On April 14, 2006, approximately 2040 mountain daylight time, an experimental Central Copters Lancair IV-P, N671, impacted the terrain during an off-field forced landing about one and one-half miles northwest of the approach end of runway 12 at Gallatin Field, Belgrade, Montana. The commercial pilot and his two passengers were not injured, but the aircraft, which was owned and operated by the pilot, was destroyed by the post-crash fire. The 14 CFR Part 91 personal pleasure flight, which departed Spokane International Airport, Spokane, Washington, about 90 minutes prior to the accident, had been on an IFR flight plan, and was on a night visual approach in visual meteorological conditions at the time of the power loss that lead to the forced landing. There was no report of an ELT activation. Use your browsers 'back' function to return to synopsisReturn to Query Page
According to the pilot, who failed to meet the reporting requirements of Title 49, Part 830.15 (a), when the aircraft was about three miles from the approach end of the runway, the engine suddenly developed a loud howling sound, the torque became very erratic, and the exhaust gas temperature (EGT) exceeded its normal limits. Soon thereafter the engine lost all power, and though there was no suitable nearby terrain on which to land, the pilot turned toward what appeared to be an open area in order to execute a forced landing. Although the touchdown was successful, the aircraft structure came in contact with the rough terrain during the landing roll, and after it came to a stop, a small fire developed near the engine exhaust. Although all occupants exited the aircraft without injury, they were unable to extinguish the fire, which slowly spread, and ultimately consumed the aircraft structure.
During the investigation, it was determined that the experimental aircraft was powered by a Garrett TPE331-6-252M turbo-shaft engine, driving a 280 centimeter diameter five-bladed variable pitch wood/composite MT Propeller (MTV-27). Engine traceability records indicate that the engine was last overhauled by AlliedSignal Aerospace Services, Repair Station ZN3R030M, on 6/19/97. Records also show that Intercontinental Jet Corporation mounted the engine on a test stand in January of 2001, to comply with the operational checks in accordance with the maintenance manual. While on the test stand, all oil was drained from the engine in preparation for shipment to the owner of N671. On October 10, 2005, the owner/builder of N671 annotated in the engine log book that he had installed the engine on Lancair serial number 423 (N671). Discussions with International Jet Corporation determined that they no longer had process records on file for this engine, and the engine records provided by the owner/builder of N671 did not indicate that any of the monthly or biennial engine preservation/depreservation actions prescribed in Chapter 72 of the TPE331-6/10 Maintenance Manual had been performed.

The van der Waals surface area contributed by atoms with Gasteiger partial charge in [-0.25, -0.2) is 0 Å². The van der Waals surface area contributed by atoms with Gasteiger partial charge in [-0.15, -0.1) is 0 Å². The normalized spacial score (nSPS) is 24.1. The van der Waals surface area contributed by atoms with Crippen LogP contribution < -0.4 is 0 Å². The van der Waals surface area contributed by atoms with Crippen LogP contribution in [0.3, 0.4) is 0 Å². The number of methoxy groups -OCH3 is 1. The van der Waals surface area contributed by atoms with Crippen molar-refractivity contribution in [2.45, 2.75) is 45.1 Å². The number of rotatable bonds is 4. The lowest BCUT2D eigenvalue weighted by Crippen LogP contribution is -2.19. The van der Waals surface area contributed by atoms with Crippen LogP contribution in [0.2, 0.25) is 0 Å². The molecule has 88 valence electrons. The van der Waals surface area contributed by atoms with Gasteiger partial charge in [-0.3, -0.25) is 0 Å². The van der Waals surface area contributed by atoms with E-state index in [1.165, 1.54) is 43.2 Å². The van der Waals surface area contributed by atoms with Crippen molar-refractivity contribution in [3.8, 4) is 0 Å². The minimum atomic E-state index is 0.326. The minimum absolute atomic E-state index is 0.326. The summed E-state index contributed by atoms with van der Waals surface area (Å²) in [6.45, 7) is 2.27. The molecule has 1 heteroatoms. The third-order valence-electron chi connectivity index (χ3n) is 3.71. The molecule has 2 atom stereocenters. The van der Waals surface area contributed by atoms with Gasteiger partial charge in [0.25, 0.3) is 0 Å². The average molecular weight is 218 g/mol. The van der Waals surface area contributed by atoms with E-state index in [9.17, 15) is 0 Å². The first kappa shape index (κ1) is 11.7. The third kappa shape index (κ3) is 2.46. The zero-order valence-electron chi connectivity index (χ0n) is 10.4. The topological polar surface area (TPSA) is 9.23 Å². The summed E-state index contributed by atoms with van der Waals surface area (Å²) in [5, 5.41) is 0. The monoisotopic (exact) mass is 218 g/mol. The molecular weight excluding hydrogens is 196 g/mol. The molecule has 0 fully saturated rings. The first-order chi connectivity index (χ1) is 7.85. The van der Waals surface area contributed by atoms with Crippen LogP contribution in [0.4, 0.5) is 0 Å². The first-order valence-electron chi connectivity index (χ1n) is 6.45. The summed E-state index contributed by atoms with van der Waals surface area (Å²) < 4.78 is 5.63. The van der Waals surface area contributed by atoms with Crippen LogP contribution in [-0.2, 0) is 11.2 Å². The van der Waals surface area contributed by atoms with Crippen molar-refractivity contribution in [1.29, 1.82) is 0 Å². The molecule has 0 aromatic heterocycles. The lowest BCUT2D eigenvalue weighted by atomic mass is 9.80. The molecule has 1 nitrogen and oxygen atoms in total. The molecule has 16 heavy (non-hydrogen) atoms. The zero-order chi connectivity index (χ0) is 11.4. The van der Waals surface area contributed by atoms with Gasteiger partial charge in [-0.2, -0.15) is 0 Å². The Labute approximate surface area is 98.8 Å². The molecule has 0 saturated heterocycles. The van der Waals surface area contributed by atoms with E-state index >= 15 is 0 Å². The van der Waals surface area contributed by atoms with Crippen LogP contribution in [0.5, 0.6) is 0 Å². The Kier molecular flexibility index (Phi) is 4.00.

On May 17, 2006, an owner-directed engine teardown inspection was performed by Ag Air Turbines of Caldwell, Idaho. In addition to the owner and his representatives, both the FAA and Honeywell (Product Integrity) had individuals present to observe the teardown. During this teardown, it was determined that the majority of the structure of the quill shaft forward splines, which showed significant thermal distress, had worn away, resulting in the power section of the engine becoming uncoupled from the reduction gearbox section of the engine. It was also noted that the ball lock coupler and its three locking balls, which ensure the coupling of the quill shaft to the high-speed pinion gear shaft, were found lying in the oil in the bottom of the nose case. The root cause of the disengagement of the coupling assembly was not positively determined.